Heel pain is one of the common foot problems that can be found in many adults across the country. They usually experience pain under the heel (The medical term of which is plantar fasciitis). It is located just beneath the Achilles tendon that connect to the heel bone.
Although rarely a health threat, heel pain can be severe and may persist and become chronic. The heel bone (called calcaneus) is one of the largest bone from 26 bones in the human foot. Being one of the largest bones, it is designed to provide a rigid support for the human body weight. When we run, it absorbs the impact of the foot and springs us forward for the nest stride. Studies suggest that when we walk or run, we exert body weight greater than the original body weight. As a result, the heel becomes vulnerable to damage and ultimately pain.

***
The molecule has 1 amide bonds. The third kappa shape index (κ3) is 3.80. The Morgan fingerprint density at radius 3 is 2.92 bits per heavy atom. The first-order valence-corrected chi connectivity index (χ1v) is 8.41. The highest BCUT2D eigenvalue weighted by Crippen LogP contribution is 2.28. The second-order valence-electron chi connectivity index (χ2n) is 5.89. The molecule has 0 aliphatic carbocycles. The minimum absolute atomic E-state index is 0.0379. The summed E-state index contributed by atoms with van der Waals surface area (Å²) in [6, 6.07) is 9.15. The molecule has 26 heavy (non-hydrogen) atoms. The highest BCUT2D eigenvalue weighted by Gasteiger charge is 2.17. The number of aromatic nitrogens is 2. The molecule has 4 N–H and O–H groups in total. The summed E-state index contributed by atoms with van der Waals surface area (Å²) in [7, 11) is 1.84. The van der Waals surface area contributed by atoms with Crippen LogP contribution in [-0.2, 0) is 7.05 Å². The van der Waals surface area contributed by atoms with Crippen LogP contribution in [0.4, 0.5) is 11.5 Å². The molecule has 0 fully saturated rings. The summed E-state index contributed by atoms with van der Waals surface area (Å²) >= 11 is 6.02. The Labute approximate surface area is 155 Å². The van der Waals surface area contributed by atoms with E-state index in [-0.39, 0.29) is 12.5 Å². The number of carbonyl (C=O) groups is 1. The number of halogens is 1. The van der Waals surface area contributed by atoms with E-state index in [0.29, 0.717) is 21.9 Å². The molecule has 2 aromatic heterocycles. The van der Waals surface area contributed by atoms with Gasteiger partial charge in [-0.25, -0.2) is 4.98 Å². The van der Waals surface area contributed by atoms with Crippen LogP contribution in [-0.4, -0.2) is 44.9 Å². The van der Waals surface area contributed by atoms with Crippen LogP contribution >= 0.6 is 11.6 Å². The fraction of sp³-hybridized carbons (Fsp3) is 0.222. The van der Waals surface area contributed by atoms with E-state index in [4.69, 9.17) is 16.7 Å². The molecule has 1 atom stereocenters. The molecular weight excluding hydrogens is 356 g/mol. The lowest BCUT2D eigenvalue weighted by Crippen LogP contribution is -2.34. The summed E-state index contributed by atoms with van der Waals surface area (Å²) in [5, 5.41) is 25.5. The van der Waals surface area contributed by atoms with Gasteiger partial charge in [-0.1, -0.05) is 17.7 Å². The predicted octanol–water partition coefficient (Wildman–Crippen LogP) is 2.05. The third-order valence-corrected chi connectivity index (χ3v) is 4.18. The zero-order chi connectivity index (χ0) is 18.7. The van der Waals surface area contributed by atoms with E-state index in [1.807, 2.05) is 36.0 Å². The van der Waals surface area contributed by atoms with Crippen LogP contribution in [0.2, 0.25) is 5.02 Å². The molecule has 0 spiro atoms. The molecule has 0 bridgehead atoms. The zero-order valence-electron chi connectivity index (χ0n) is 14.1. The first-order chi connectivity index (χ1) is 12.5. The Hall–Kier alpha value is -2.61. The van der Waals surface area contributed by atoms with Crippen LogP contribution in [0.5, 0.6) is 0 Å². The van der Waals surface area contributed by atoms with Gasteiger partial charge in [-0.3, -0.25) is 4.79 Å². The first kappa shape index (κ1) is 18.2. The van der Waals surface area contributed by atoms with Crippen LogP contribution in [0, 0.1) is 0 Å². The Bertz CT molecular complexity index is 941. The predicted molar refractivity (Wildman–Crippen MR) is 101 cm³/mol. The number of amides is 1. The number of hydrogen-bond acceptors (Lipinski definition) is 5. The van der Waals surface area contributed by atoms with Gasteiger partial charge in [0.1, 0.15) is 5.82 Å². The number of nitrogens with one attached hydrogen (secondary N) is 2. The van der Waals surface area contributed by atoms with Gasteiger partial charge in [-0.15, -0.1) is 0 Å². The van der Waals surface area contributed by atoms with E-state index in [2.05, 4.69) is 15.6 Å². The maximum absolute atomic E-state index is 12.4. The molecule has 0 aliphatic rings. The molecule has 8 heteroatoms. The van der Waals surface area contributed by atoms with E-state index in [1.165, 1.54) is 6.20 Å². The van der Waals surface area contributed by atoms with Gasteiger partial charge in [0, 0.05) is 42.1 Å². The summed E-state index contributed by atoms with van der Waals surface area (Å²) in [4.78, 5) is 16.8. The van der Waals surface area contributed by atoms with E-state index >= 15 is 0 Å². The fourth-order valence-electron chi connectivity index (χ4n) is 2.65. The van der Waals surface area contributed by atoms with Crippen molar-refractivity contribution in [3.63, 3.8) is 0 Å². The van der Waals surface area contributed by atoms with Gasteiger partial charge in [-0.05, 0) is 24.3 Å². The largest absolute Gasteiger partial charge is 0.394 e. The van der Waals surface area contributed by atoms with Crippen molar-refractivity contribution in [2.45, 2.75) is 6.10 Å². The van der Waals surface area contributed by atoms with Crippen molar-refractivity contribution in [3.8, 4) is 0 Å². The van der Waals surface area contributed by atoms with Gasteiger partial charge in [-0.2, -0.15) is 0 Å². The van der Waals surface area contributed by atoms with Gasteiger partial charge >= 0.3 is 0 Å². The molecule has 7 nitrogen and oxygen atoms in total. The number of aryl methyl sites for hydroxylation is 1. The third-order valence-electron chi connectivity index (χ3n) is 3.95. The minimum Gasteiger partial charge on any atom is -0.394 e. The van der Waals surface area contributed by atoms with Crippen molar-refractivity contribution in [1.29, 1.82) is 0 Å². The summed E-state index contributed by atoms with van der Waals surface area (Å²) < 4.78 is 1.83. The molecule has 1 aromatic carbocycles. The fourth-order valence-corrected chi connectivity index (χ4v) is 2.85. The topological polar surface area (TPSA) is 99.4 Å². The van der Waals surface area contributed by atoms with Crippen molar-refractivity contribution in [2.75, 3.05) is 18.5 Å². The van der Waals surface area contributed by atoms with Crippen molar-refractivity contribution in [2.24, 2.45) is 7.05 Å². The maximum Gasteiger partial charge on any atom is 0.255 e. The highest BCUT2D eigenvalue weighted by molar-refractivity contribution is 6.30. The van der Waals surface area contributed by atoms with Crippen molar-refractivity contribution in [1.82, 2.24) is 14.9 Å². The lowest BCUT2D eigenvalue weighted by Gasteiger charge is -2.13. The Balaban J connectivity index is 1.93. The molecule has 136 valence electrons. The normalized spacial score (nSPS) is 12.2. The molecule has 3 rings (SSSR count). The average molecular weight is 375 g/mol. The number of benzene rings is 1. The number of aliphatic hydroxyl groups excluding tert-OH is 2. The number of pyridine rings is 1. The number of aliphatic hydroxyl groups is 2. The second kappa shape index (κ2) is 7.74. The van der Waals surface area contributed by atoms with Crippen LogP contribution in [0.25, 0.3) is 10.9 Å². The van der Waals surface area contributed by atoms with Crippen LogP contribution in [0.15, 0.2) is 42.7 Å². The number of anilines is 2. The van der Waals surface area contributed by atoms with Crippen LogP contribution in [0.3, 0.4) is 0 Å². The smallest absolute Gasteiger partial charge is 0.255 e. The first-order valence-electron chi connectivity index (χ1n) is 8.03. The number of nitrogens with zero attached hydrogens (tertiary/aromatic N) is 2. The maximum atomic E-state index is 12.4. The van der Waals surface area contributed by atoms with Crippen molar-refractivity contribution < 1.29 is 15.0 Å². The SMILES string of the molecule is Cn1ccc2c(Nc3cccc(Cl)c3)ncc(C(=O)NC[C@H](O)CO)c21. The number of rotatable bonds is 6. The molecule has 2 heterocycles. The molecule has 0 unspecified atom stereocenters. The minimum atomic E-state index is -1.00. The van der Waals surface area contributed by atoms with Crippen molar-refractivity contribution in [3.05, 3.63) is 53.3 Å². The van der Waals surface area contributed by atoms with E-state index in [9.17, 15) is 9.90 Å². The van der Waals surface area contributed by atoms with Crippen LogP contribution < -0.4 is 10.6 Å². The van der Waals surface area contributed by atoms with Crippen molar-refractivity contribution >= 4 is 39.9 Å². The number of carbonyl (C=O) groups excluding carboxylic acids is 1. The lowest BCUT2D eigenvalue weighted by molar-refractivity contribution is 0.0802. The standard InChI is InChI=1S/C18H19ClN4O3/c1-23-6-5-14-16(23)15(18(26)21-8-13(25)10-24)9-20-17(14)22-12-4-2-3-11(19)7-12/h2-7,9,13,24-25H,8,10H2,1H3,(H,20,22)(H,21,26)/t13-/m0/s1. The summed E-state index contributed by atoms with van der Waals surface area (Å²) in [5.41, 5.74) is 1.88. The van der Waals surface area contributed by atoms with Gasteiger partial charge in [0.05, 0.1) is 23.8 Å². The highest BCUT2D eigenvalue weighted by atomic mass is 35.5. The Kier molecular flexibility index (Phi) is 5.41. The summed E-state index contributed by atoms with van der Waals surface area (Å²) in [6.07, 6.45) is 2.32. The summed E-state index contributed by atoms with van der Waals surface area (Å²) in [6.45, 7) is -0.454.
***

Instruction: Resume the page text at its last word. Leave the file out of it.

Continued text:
Heel pain has majority of causes, most of them mechanical. It can also be caused by arthritis, autoimmune problems, and physical trauma.
There are symptoms that you can look for and know whether the heel pain is temporary or chronic. Heel pain can typically come in gradually, with no injury to the affected area. It can be triggered wearing a pair of flat shoes such as flip-flop sandals for longer time. The footwear may affect the plantar fascia to such an extent that the area becomes swollen.
Other symptoms may include dyskinesia (which simply means pain after rest)—the symptoms get worse just after getting out of bed in the morning or after a period of long period of rest during the day.
The symptoms might disappear as the day progresses, when the person gets involved in physical activities, but it may worsen towards the end of the day.
The situation could be serious and you may have to call in a doctor if there is a severe pain accompanied by swelling near your heel, there is numbness or tingling in the heel and you unexpectedly feel feverish, you cannot bend your foot downwards, or cannot stand with the backs of your feet raised. See a doctor if the heel pain has persisted for more than one week.